TORONTO - Rene Simpson, a former player, coach and longtime captain of Canada's Fed Cup tennis team, has died. She was 47.
Simpson died Thursday in Chicago after a year-long battle with brain cancer, Tennis Canada said in a statement.
"We are extremely saddened and carry a heavy heart by the news of Rene's passing," said Hatem McDadi, Tennis Canada's vice-president of tennis development. "We have lost a very dear friend and member of our tennis family. Rene will be remembered for her courage, patriotic spirit, warmth and loyalty to friends and family. She has been an inspiration and a role model to friends, family and our current generation of female tennis players.
"Rene is dearly loved and will be missed. We extend our deepest condolences to Rene's family and friends including her husband Jason Collins, her parents Burt and Jane and her sisters Carol and Anne. Our thoughts and prayers are with them during this difficult time."
As a player, Simpson reached a career high of No. 70 in April 1989 and advanced to the third round at the French Open that year. In doubles, she was ranked as high as No. 32, won three titles and was a US Open quarter-finalist.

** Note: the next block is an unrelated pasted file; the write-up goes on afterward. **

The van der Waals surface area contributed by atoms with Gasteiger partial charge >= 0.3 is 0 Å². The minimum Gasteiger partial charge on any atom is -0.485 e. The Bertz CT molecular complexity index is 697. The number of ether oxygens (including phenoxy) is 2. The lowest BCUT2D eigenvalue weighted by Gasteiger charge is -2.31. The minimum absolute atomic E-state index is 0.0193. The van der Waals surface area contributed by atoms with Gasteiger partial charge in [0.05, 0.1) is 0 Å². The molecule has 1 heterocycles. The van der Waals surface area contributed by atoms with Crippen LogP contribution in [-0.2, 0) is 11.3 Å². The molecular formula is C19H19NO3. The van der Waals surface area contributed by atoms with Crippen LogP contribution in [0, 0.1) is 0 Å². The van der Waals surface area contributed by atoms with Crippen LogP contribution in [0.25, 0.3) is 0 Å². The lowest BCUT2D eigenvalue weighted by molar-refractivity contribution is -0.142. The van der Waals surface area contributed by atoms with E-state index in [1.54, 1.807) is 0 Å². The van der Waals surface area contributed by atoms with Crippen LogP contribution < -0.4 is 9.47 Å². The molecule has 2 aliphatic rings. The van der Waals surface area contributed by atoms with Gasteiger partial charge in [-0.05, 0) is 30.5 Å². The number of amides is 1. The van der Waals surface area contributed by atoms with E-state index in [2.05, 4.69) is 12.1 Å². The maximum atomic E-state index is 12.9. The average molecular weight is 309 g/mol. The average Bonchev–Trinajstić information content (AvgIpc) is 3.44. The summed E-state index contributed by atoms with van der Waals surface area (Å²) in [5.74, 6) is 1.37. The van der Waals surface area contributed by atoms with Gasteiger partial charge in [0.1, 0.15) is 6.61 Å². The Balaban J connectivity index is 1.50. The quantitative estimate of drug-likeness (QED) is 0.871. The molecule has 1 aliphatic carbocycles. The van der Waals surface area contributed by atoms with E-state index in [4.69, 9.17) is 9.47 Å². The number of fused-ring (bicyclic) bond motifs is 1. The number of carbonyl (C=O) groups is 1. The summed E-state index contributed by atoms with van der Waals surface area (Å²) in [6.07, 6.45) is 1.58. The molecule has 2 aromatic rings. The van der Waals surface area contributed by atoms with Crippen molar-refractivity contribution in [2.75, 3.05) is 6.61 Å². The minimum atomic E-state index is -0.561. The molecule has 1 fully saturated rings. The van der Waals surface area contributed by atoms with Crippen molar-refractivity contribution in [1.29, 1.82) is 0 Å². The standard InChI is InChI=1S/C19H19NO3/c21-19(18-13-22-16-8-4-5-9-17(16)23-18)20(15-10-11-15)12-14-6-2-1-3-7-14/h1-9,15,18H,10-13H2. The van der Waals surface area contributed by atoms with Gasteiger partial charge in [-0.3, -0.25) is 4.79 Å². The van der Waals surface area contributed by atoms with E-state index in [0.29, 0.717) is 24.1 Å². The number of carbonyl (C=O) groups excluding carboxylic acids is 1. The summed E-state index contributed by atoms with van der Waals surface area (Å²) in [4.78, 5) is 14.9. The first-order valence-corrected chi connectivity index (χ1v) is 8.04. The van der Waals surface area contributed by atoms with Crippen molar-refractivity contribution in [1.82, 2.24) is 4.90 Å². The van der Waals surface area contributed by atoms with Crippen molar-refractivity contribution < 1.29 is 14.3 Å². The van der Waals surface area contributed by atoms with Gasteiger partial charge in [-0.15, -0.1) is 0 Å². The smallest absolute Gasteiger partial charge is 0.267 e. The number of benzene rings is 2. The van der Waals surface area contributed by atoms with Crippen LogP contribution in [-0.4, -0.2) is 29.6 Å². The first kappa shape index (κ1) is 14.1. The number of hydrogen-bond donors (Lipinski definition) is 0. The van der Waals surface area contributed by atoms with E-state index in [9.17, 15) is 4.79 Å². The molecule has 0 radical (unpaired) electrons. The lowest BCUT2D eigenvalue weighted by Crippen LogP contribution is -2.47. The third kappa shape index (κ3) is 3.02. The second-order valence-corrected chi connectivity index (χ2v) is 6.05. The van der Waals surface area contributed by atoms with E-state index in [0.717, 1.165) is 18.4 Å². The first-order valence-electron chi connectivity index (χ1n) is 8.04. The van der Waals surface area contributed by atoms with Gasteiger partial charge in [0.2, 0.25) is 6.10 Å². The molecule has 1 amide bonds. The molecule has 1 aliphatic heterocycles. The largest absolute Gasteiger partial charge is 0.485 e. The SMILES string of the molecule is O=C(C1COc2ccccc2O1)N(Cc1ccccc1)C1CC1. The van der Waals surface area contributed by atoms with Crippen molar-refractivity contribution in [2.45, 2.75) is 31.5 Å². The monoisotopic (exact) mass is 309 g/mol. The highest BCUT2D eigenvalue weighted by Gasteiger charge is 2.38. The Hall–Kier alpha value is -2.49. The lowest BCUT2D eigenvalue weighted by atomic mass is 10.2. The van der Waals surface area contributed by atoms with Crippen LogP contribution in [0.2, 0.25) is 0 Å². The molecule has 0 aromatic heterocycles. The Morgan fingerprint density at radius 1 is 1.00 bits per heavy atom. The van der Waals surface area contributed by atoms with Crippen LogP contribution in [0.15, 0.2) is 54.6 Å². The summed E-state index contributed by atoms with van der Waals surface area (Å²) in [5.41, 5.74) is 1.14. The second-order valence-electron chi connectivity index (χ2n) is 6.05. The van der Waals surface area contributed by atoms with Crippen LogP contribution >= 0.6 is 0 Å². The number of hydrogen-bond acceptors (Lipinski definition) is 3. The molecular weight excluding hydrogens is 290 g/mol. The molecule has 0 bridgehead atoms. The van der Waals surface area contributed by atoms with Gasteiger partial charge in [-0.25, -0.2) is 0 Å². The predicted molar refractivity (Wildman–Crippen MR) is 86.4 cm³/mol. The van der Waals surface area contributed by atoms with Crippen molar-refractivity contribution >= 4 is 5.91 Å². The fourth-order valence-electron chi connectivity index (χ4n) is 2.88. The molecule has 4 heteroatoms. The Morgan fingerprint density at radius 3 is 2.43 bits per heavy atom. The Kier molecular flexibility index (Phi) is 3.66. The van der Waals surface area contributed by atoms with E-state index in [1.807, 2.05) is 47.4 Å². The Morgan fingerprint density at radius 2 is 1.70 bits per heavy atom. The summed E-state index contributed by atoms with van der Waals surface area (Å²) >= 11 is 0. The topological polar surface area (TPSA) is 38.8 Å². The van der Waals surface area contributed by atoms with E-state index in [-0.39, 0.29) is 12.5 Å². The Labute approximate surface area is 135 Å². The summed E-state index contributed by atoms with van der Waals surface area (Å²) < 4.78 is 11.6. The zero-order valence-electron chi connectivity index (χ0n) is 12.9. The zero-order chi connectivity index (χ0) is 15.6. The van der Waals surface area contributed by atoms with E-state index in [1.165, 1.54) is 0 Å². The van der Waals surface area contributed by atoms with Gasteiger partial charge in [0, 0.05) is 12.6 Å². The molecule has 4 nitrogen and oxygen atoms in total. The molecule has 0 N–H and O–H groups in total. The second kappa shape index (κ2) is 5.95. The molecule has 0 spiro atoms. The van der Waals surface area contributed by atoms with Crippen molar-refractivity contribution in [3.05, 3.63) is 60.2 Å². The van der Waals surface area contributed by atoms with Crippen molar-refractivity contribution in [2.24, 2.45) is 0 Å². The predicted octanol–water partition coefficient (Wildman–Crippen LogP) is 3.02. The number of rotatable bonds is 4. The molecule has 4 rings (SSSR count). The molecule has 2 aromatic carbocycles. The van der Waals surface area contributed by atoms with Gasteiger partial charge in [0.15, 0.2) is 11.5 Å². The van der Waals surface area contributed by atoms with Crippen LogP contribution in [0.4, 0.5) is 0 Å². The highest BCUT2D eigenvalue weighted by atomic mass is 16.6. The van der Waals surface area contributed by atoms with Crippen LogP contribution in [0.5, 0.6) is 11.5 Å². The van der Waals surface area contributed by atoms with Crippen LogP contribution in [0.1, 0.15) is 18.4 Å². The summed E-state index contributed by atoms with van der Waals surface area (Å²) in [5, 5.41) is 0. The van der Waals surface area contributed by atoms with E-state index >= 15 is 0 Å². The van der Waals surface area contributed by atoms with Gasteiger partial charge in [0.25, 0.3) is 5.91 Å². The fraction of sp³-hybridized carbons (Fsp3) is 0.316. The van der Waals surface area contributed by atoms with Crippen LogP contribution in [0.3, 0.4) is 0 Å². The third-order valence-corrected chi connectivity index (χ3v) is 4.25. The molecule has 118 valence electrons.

Simpson was a regular player on Canada's Fed Cup team in the 1990s and recorded a 20-16 record in tournament play. She served as team captain from 2001 to 2009 and guided Canada to a World Group II berth in 2007.
Simpson, who was inducted into the Canadian Tennis Hall of Fame in 2011, will be honoured by Tennis Canada during the upcoming World Group II first-round tie Feb. 8-9 against visiting Serbia.
Memorial services will be held in both Chicago and Toronto. No dates have been announced.